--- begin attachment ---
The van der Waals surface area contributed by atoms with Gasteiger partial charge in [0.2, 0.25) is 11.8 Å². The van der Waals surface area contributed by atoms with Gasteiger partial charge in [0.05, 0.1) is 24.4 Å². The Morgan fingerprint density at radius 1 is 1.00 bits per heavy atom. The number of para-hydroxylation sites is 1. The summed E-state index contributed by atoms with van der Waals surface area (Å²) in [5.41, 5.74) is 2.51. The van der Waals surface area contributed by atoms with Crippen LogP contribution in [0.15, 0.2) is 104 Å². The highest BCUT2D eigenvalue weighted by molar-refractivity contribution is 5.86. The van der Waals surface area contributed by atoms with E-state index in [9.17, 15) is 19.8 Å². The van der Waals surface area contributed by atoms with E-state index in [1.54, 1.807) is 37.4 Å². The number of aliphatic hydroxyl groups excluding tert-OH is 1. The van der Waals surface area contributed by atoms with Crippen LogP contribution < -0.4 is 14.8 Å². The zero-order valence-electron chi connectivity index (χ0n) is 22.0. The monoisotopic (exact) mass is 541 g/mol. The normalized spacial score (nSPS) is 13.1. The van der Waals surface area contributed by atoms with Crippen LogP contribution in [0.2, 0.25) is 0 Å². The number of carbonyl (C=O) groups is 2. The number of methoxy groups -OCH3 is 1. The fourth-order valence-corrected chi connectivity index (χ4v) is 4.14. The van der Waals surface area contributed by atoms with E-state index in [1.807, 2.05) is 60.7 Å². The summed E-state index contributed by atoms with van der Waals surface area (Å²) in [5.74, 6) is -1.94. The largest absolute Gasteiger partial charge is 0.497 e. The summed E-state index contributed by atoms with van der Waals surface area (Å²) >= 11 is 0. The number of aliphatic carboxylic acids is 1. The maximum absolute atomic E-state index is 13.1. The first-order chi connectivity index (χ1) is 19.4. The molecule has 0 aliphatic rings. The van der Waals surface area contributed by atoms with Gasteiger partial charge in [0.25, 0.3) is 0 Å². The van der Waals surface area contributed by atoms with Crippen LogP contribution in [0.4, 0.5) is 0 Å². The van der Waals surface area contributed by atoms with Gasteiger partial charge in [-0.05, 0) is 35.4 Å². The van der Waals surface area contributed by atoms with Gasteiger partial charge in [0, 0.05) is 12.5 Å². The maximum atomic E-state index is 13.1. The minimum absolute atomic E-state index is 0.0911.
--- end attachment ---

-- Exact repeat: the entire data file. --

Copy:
The van der Waals surface area contributed by atoms with Gasteiger partial charge in [0.2, 0.25) is 11.8 Å². The van der Waals surface area contributed by atoms with Gasteiger partial charge in [0.05, 0.1) is 24.4 Å². The Morgan fingerprint density at radius 1 is 1.00 bits per heavy atom. The number of para-hydroxylation sites is 1. The summed E-state index contributed by atoms with van der Waals surface area (Å²) in [5.41, 5.74) is 2.51. The van der Waals surface area contributed by atoms with Crippen LogP contribution in [0.15, 0.2) is 104 Å². The highest BCUT2D eigenvalue weighted by molar-refractivity contribution is 5.86. The van der Waals surface area contributed by atoms with E-state index in [9.17, 15) is 19.8 Å². The van der Waals surface area contributed by atoms with E-state index in [1.54, 1.807) is 37.4 Å². The number of aliphatic hydroxyl groups excluding tert-OH is 1. The van der Waals surface area contributed by atoms with Crippen LogP contribution < -0.4 is 14.8 Å². The zero-order valence-electron chi connectivity index (χ0n) is 22.0. The monoisotopic (exact) mass is 541 g/mol. The normalized spacial score (nSPS) is 13.1. The van der Waals surface area contributed by atoms with Crippen LogP contribution in [0.2, 0.25) is 0 Å². The number of carbonyl (C=O) groups is 2. The number of methoxy groups -OCH3 is 1. The fourth-order valence-corrected chi connectivity index (χ4v) is 4.14. The van der Waals surface area contributed by atoms with E-state index in [1.807, 2.05) is 60.7 Å². The summed E-state index contributed by atoms with van der Waals surface area (Å²) in [5.74, 6) is -1.94. The largest absolute Gasteiger partial charge is 0.497 e. The summed E-state index contributed by atoms with van der Waals surface area (Å²) >= 11 is 0. The number of aliphatic carboxylic acids is 1. The maximum absolute atomic E-state index is 13.1. The first-order chi connectivity index (χ1) is 19.4. The molecule has 0 aliphatic rings. The van der Waals surface area contributed by atoms with Gasteiger partial charge in [0.25, 0.3) is 0 Å². The van der Waals surface area contributed by atoms with Crippen LogP contribution in [0.4, 0.5) is 0 Å². The van der Waals surface area contributed by atoms with Gasteiger partial charge in [-0.05, 0) is 35.4 Å². The van der Waals surface area contributed by atoms with Gasteiger partial charge in [0, 0.05) is 12.5 Å². The maximum atomic E-state index is 13.1. The minimum absolute atomic E-state index is 0.0911.